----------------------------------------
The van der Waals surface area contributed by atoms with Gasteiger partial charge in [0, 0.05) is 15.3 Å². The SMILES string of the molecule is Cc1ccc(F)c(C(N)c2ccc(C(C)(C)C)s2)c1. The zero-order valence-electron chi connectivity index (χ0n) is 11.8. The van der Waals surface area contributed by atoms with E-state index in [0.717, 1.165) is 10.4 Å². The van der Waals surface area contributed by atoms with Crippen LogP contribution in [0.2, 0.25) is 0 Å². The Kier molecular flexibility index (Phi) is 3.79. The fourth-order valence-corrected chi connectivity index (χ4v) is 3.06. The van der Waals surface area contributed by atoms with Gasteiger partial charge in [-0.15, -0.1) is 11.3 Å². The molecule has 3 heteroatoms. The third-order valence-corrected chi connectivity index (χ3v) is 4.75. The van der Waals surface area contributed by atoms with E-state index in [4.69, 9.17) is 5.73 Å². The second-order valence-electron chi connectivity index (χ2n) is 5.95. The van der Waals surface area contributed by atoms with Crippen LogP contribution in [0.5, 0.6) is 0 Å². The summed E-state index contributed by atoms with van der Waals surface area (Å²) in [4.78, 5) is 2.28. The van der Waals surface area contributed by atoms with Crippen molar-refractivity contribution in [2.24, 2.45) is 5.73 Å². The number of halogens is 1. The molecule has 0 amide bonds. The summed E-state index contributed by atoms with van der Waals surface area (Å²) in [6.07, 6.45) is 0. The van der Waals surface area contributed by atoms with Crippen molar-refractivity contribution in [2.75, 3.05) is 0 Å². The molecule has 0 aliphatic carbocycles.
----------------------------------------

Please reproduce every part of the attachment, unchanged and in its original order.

The van der Waals surface area contributed by atoms with Gasteiger partial charge in [0, 0.05) is 15.3 Å². The SMILES string of the molecule is Cc1ccc(F)c(C(N)c2ccc(C(C)(C)C)s2)c1. The zero-order valence-electron chi connectivity index (χ0n) is 11.8. The van der Waals surface area contributed by atoms with E-state index in [0.717, 1.165) is 10.4 Å². The van der Waals surface area contributed by atoms with Crippen LogP contribution in [0.2, 0.25) is 0 Å². The Kier molecular flexibility index (Phi) is 3.79. The fourth-order valence-corrected chi connectivity index (χ4v) is 3.06. The van der Waals surface area contributed by atoms with Gasteiger partial charge in [-0.15, -0.1) is 11.3 Å². The molecule has 3 heteroatoms. The third-order valence-corrected chi connectivity index (χ3v) is 4.75. The van der Waals surface area contributed by atoms with E-state index in [4.69, 9.17) is 5.73 Å². The second-order valence-electron chi connectivity index (χ2n) is 5.95. The van der Waals surface area contributed by atoms with Crippen LogP contribution in [0.5, 0.6) is 0 Å². The summed E-state index contributed by atoms with van der Waals surface area (Å²) in [4.78, 5) is 2.28. The van der Waals surface area contributed by atoms with Crippen molar-refractivity contribution in [2.24, 2.45) is 5.73 Å². The number of halogens is 1. The molecule has 0 amide bonds. The summed E-state index contributed by atoms with van der Waals surface area (Å²) in [6.07, 6.45) is 0. The van der Waals surface area contributed by atoms with Crippen molar-refractivity contribution in [2.75, 3.05) is 0 Å². The molecule has 0 aliphatic carbocycles.